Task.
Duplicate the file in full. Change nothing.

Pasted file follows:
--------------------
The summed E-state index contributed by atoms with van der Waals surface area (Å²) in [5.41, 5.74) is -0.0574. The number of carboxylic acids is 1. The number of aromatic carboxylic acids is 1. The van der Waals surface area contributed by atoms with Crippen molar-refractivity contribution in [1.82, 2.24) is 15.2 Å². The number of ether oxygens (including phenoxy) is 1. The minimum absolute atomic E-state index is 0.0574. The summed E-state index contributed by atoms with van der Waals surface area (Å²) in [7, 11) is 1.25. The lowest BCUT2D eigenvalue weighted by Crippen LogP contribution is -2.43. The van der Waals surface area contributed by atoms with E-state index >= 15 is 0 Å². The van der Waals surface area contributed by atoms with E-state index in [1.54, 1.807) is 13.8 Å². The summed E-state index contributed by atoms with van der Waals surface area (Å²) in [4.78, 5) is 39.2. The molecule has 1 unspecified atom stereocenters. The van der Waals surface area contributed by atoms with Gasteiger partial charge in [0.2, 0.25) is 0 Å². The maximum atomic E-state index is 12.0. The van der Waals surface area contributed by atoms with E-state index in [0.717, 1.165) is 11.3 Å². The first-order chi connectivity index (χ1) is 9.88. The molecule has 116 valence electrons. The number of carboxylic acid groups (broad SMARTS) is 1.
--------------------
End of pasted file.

The summed E-state index contributed by atoms with van der Waals surface area (Å²) in [5.41, 5.74) is -0.0574. The number of carboxylic acids is 1. The number of aromatic carboxylic acids is 1. The van der Waals surface area contributed by atoms with Crippen molar-refractivity contribution in [1.82, 2.24) is 15.2 Å². The number of ether oxygens (including phenoxy) is 1. The minimum absolute atomic E-state index is 0.0574. The summed E-state index contributed by atoms with van der Waals surface area (Å²) in [7, 11) is 1.25. The lowest BCUT2D eigenvalue weighted by Crippen LogP contribution is -2.43. The van der Waals surface area contributed by atoms with E-state index >= 15 is 0 Å². The van der Waals surface area contributed by atoms with E-state index in [1.54, 1.807) is 13.8 Å². The summed E-state index contributed by atoms with van der Waals surface area (Å²) in [4.78, 5) is 39.2. The molecule has 1 unspecified atom stereocenters. The van der Waals surface area contributed by atoms with Gasteiger partial charge in [0.2, 0.25) is 0 Å². The maximum atomic E-state index is 12.0. The van der Waals surface area contributed by atoms with E-state index in [0.717, 1.165) is 11.3 Å². The first-order chi connectivity index (χ1) is 9.88. The molecule has 116 valence electrons. The number of carboxylic acid groups (broad SMARTS) is 1.